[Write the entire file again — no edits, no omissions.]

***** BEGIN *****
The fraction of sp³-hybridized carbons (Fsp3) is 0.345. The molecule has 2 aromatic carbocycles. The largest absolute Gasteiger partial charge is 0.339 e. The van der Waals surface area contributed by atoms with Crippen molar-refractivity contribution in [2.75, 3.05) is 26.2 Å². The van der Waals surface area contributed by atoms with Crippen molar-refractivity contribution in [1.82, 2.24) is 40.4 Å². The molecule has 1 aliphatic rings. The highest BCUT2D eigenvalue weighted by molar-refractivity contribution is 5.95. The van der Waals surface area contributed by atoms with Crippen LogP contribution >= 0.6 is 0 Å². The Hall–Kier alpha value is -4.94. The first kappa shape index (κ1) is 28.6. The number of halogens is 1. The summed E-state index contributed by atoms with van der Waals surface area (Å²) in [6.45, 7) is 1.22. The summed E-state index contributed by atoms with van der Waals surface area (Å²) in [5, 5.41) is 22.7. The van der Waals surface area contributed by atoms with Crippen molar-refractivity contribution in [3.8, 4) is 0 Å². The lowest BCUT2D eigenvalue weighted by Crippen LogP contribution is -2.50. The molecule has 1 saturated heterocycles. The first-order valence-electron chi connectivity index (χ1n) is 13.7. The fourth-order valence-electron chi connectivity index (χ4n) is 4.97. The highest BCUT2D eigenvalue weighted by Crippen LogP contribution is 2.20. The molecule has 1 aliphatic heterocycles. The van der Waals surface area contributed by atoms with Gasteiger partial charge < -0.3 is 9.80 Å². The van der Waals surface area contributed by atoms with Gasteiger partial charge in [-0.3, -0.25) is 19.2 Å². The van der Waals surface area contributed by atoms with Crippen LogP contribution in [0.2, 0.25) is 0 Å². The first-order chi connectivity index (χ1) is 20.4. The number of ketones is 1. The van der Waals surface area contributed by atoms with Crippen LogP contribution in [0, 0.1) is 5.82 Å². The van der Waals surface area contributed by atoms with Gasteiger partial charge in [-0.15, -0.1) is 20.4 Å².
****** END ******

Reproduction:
The fraction of sp³-hybridized carbons (Fsp3) is 0.345. The molecule has 2 aromatic carbocycles. The largest absolute Gasteiger partial charge is 0.339 e. The van der Waals surface area contributed by atoms with Crippen molar-refractivity contribution in [2.75, 3.05) is 26.2 Å². The van der Waals surface area contributed by atoms with Crippen molar-refractivity contribution in [1.82, 2.24) is 40.4 Å². The molecule has 1 aliphatic rings. The highest BCUT2D eigenvalue weighted by molar-refractivity contribution is 5.95. The van der Waals surface area contributed by atoms with Crippen LogP contribution >= 0.6 is 0 Å². The Hall–Kier alpha value is -4.94. The first kappa shape index (κ1) is 28.6. The number of halogens is 1. The summed E-state index contributed by atoms with van der Waals surface area (Å²) in [6.45, 7) is 1.22. The summed E-state index contributed by atoms with van der Waals surface area (Å²) in [5, 5.41) is 22.7. The van der Waals surface area contributed by atoms with Crippen molar-refractivity contribution in [3.8, 4) is 0 Å². The lowest BCUT2D eigenvalue weighted by Crippen LogP contribution is -2.50. The molecule has 1 saturated heterocycles. The first-order valence-electron chi connectivity index (χ1n) is 13.7. The fourth-order valence-electron chi connectivity index (χ4n) is 4.97. The highest BCUT2D eigenvalue weighted by Crippen LogP contribution is 2.20. The molecule has 1 aliphatic heterocycles. The van der Waals surface area contributed by atoms with Gasteiger partial charge < -0.3 is 9.80 Å². The van der Waals surface area contributed by atoms with Gasteiger partial charge in [-0.3, -0.25) is 19.2 Å². The van der Waals surface area contributed by atoms with Crippen LogP contribution in [0.2, 0.25) is 0 Å². The first-order chi connectivity index (χ1) is 20.4. The number of ketones is 1. The van der Waals surface area contributed by atoms with Crippen LogP contribution in [0, 0.1) is 5.82 Å². The van der Waals surface area contributed by atoms with Gasteiger partial charge in [-0.15, -0.1) is 20.4 Å².